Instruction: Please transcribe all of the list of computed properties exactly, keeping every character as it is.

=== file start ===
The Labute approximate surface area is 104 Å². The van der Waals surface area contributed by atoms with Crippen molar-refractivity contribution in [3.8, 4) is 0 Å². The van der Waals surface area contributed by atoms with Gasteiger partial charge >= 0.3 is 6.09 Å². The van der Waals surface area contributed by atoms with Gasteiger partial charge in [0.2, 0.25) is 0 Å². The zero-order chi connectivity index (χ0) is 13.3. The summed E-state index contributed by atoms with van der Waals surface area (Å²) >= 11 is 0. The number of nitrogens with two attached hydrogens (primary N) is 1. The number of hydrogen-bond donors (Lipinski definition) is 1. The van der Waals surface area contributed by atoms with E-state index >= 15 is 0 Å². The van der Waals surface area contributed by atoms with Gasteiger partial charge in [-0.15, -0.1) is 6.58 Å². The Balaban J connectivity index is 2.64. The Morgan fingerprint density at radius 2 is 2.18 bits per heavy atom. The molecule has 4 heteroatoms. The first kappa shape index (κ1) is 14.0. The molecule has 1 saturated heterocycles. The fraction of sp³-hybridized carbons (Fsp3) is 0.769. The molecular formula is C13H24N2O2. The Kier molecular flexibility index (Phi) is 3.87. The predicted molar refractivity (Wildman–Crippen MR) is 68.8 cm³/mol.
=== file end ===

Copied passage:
The Labute approximate surface area is 104 Å². The van der Waals surface area contributed by atoms with Crippen molar-refractivity contribution in [3.8, 4) is 0 Å². The van der Waals surface area contributed by atoms with Gasteiger partial charge >= 0.3 is 6.09 Å². The van der Waals surface area contributed by atoms with Gasteiger partial charge in [0.2, 0.25) is 0 Å². The zero-order chi connectivity index (χ0) is 13.3. The summed E-state index contributed by atoms with van der Waals surface area (Å²) >= 11 is 0. The number of nitrogens with two attached hydrogens (primary N) is 1. The number of hydrogen-bond donors (Lipinski definition) is 1. The van der Waals surface area contributed by atoms with E-state index >= 15 is 0 Å². The van der Waals surface area contributed by atoms with Gasteiger partial charge in [-0.15, -0.1) is 6.58 Å². The Balaban J connectivity index is 2.64. The Morgan fingerprint density at radius 2 is 2.18 bits per heavy atom. The molecule has 4 heteroatoms. The first kappa shape index (κ1) is 14.0. The molecule has 1 saturated heterocycles. The fraction of sp³-hybridized carbons (Fsp3) is 0.769. The molecular formula is C13H24N2O2. The Kier molecular flexibility index (Phi) is 3.87. The predicted molar refractivity (Wildman–Crippen MR) is 68.8 cm³/mol.